I was wondering if you could tell us who this fellow was, in terms of his connection to D&D, and whether he granted his name to the seventh-level druid spell Chariot of Sustarre. Thanks.
Dennis sent in the material that was used to make the druid a class rather than a sort of evil human monster as it had been in the OD&D game. The spell in question was ondeed named in his honor.
And people say you had no influence on the game. *impish grin*
Such people surely don't know who wrote D&D and created AD&D then...
"Also some of the spells
and magic items found in the game were inspired from one or another of
Jack Vance’s works.
Notable are the Imprisonment and Evard’s Black Tentacles spells.
The latter was devised after reading the short story, “The Bagful of Dreams” in FLASHING SWORDS #4 published in 1977 —
not in time for my work on the Player’s Handbook but added to it later in the Unearthed Arcana supplement." - Gary Gygax, Jack Vance and the D&D game
Evard is an NPC of
the Greyhawk campaign. - D68.24
Originally posted by JeffB
Hello Mr. Gygax,
I'm curious if you still have any relationships/contact with m/any of the ex TSR staffers? (besides Rob)..people like Jim Ward, "Zeb" Cook, Dave Sutherland, Tom Moldvay, Jeff Dee, Allen Hammack, Lawrence Schick, etc. ..many of the folks who contributed to /worked during (what I consider) TSR's "glory days" (at least as far as product quality goes, I realize now what tough times there were).
No, I don't see any of those individuals. Haven't been in contact with Rob in about six months--that's when he moved and went off line.
Jim Ward is not far off, in Elkhorn, but he is busy, and so I don't get a chance to speak with him often let alone play in his campaign--which I would enjoy.
Frank Mentzer is way up north in Minoqua, Wisconsin where he assists his wife run a really excellent bakery I haven't been up there for almost two years now, but maybe this fall.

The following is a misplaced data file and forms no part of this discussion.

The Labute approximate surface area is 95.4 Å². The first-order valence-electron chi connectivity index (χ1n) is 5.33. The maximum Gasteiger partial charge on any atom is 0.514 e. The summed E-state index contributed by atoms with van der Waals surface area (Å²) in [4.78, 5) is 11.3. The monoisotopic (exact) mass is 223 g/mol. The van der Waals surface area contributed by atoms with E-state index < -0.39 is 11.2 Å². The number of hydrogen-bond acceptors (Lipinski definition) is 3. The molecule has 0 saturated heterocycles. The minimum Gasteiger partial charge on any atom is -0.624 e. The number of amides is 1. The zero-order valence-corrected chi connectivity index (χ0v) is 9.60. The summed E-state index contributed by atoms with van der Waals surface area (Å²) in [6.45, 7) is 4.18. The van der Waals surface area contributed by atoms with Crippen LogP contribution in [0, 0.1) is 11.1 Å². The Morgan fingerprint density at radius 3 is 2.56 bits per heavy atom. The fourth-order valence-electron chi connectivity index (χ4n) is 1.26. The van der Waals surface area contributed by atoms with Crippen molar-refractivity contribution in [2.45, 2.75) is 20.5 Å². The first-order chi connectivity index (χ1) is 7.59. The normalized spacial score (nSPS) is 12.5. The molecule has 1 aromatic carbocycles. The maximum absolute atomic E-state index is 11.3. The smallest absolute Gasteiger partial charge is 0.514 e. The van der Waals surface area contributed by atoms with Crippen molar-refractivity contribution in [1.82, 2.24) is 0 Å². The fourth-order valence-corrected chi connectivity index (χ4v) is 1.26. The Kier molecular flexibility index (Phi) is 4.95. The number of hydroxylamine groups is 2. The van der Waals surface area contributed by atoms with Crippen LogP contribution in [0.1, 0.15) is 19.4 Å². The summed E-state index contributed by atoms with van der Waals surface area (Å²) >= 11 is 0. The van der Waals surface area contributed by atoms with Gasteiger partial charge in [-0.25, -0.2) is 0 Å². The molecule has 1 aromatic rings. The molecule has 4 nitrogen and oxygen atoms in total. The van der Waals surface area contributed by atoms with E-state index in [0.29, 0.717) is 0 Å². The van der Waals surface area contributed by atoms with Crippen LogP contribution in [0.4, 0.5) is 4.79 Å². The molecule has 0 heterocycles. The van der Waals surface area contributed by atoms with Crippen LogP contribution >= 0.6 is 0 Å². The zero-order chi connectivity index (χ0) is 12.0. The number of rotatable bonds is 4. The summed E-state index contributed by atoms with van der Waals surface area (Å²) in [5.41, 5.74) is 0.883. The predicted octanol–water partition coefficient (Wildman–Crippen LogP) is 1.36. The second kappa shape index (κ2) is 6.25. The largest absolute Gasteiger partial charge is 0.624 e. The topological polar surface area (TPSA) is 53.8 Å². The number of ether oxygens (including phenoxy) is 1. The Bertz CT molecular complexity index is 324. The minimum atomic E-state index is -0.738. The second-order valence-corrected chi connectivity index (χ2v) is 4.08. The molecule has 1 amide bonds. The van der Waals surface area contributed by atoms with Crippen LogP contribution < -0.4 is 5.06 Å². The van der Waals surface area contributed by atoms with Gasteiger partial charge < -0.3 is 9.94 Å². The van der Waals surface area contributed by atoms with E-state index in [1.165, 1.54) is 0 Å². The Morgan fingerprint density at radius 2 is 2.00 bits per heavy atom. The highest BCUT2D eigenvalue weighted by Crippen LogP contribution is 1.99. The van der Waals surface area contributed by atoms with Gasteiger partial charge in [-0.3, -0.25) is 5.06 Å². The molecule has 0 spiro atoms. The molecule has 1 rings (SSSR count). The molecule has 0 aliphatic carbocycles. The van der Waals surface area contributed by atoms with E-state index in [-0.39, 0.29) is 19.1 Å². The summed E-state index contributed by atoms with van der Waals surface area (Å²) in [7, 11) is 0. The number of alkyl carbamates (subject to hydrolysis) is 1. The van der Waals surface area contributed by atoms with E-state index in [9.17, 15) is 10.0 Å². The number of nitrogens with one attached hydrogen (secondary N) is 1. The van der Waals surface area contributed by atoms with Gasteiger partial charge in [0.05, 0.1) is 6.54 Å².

Originally posted by JeffB
2) Are there any of the people I mentioned that you have not had contact w/ in many years that you would like to get together with and BS, or play a game with? IOW, who were some of the folks you really enjoyed working and/or gaming w/ at TSR who seemingly have dropped off the face of the earth? (so to speak). Not Rob, Frank, and Jim, but some of the others (if any).
Thank you again.
The short answer is none. I do get together with Francois MArcela Froideval every couple of years, and we remain in touch via email and telephone. He is the only one of the former writers from TSR that was omitted from my list. There are a number of players from my campaign, or met at conventions, that I enjoy encountering online, via email, or in person--and that I manage pretty well.
My main creative contacts these days are with writers with whom I am currently working, and those are quite stimulating and enjoyable.
Originally Posted by Mark
Perhaps a thought or two on the passing of David C. Sutherland III when you can, Papa G.?
Yes, although I had generally wished to remain silent. Paul Stromberg's excellent eulogy says much, and I have sent it to my lists, psoted it on the www.lejendary.com boards.
My son Luke emailed me when he got his copy of the notice, recalling how he and Dave, at Ernie's instigation, used to play rough-house when he was a very small lad. I have many fond memories of Dave, personal, gaming, and business related.
I mentioned elsewhere how much I loved his making fun of me in cartoons, sitting at my desk with a whip in one hand and my finger on the panic button. Most of my Empire of the Petal Throne gaming memories include Dave Sutherland.